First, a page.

Cravine History, Family Crest & Coats of Arms
The origins of the Cravine name come from when the Anglo-Saxon tribes ruled over Britain. The name Cravine was originally derived from a family having lived at Craven, a district in North Yorkshire which traces back to the Domesday Book of 1086 where it was listed as Crave.  Craven is thought to come from an old Brythonic word, a precursor of the Welsh word "craf" or "garlic." 
Early Origins of the Cravine family
The surname Cravine was first found in North Yorkshire (West Riding) at Craven where "the surname has for centuries been very strongly represented. " 
One of the first records of the name was found here, specifically John de Crauene who was listed in the Curia Regis Rolls of 1166.  The Yorkshire Poll Tax Rolls of 1379 listed the following: Agnes de Craven; Johannes de Crauen; and Roger de Craven. Robert de Craven was rector of Bolton-juxta-Bowland in 1304. 
Some of the family were also found at Great Washbourn in Gloucestershire. "It comprises 650 acres, the whole, with the exception of about 100 acres, the property of the Craven family." 
And another branch was found at Winwick in Northamptonshire. "The church is in the early English style, with a tower, and contains some handsome monuments of the Craven family. Some remains of an old mansion in the parish have been converted into a farmhouse." 
The Irish McRaven variant is actually an Anglicization of the Irish name Mac Crabhain and was found chiefly in Louth- Monaghan. 
Early History of the Cravine family
This web page shows only a small excerpt of our Cravine research. Another 158 words (11 lines of text) covering the years 1166, 1332, 1664, 1608, 1697, 1610, 1770, 1825, 1585, 1618, 1610, 1618, 1608, 1697, 1623, 1636, 1668, 1711, 1702 and 1711 are included under the topic Early Cravine History in all our PDF Extended History products and printed products wherever possible.
Cravine Spelling Variations
Before English spelling was standardized a few hundred years ago, spelling variations of names were a common occurrence. Elements of Latin, French and other languages became incorporated into English through the Middle Ages, and name spellings changed even among the literate. The variations of the surname Cravine include Craven, Cravene, Cravin, Cravine, Craevin and many more.
Early Notables of the Cravine family (pre 1700)
Notables of this surname at this time include: Sir William Craven (c. 1585-1618), an English merchant, Lord Mayor of London in 1610 (perhaps 1618.) Some people believe that the story of Dick Whittington is based on Craven's career, and he is sometime referred to as "Aptrick's Dick Whittington."
William Craven, 1st Earl of Craven (1608-1697), was an...
Another 56 words (4 lines of text) are included under the topic Early Cravine Notables in all our PDF Extended History products and printed products wherever possible.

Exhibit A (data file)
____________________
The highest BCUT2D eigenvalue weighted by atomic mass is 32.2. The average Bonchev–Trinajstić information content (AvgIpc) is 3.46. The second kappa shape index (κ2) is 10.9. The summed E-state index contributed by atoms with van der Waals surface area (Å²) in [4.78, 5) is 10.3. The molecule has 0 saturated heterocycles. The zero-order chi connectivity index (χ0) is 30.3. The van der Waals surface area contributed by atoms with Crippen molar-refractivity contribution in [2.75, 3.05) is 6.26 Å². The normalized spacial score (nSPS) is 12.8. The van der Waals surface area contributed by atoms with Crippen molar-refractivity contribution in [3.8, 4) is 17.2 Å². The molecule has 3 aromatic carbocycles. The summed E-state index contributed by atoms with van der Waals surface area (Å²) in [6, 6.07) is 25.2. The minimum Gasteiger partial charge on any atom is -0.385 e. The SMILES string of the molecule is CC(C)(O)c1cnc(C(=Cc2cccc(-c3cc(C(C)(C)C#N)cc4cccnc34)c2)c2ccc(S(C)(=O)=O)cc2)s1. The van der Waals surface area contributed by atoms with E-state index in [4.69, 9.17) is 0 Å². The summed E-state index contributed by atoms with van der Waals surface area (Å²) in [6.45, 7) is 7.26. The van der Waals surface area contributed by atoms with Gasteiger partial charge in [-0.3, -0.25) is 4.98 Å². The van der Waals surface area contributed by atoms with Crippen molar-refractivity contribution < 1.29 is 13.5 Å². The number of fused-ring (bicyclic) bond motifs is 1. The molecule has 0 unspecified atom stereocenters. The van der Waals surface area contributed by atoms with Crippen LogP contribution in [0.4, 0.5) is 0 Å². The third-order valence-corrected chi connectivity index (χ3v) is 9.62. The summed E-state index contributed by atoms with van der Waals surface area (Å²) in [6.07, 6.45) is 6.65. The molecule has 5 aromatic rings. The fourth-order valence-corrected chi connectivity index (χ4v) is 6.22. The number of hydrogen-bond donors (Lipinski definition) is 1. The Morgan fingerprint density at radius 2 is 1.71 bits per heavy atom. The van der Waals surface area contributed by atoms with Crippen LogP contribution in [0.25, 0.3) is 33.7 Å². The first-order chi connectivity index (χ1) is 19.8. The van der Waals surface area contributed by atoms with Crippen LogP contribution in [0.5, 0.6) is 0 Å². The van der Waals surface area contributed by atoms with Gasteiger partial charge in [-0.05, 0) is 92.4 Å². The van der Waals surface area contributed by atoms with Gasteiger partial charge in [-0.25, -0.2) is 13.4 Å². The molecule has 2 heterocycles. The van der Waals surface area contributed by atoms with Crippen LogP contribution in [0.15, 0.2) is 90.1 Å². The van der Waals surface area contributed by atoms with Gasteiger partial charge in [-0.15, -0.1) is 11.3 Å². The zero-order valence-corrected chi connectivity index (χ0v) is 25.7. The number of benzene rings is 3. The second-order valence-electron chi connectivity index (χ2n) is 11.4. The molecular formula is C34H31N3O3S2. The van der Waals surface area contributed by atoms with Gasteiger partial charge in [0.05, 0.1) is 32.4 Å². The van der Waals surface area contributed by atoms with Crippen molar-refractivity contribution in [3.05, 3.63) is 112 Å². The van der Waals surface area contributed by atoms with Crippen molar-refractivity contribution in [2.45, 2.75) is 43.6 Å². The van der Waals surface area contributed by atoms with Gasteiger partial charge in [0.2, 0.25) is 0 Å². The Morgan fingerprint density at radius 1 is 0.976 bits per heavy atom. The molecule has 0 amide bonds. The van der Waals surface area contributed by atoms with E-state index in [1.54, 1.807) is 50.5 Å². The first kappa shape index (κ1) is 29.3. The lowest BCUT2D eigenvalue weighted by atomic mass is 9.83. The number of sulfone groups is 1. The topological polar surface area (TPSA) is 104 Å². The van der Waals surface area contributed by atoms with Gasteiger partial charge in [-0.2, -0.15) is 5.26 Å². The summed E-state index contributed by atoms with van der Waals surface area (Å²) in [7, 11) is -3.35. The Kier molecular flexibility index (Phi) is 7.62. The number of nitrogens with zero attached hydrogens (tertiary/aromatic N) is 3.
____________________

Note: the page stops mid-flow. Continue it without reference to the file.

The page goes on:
Migration of the Cravine family to Ireland
Some of the Cravine family moved to Ireland, but this topic is not covered in this excerpt.
Another 58 words (4 lines of text) about their life in Ireland is included in all our PDF Extended History products and printed products wherever possible.
Migration of the Cravine family
A great wave of immigration to the New World was the result of the enormous political and religious disarray that struck England at that time. Families left for the New World in extremely large numbers. The long journey was the end of many immigrants and many more arrived sick and starving. Still, those who made it were rewarded with an opportunity far greater than they had known at home in England. These emigrant families went on to make significant contributions to these emerging colonies in which they settled. Some of the first North American settlers carried this name or one of its variants: Richard Craven who settled in Virginia in the year 1626; Susan Craven who settled in the same Colony in the year 1655; and Thomas, aged 17; who settled in the year 1655. Many of the name also landed at Philadelphia in the year 1805..
Related Stories +
The Cravine Motto +
The motto was originally a war cry or slogan. Mottoes first began to be shown with arms in the 14th and 15th centuries, but were not in general use until the 17th century. Thus the oldest coats of arms generally do not include a motto. Mottoes seldom form part of the grant of arms: Under most heraldic authorities, a motto is an optional component of the coat of arms, and can be added to or changed at will; many families have chosen not to display a motto.
Motto: Virtus in actione consistit
Motto Translation: Virtue consists in action.
- ^ Williams, Dr Ann. And G.H. Martin, Eds., Domesday Book A Complete Translation. London: Penguin, 1992. Print. (ISBN 0-141-00523-8)
- ^ Mills, A.D., Dictionary of English Place-Names. Oxford: Oxford University Press, 1991. Print. (ISBN 0-19-869156-4)
- ^ Bardsley, C.W, A Dictionary of English and Welsh Surnames: With Special American Instances. Wiltshire: Heraldry Today, 1901. Print. (ISBN 0-900455-44-6)
- ^ Reaney, P.H and R.M. Wilson, A Dictionary of English Surnames. London: Routledge, 1991. Print. (ISBN 0-415-05737-X)
- ^ Lewis, Samuel, A Topographical Dictionary of England. Institute of Historical Research, 1848, Print.
- ^ MacLysaght, Edward, More Irish Families. Dublin: Irish Academic Press, 1982. Print. (ISBN 0-7165-0126-0)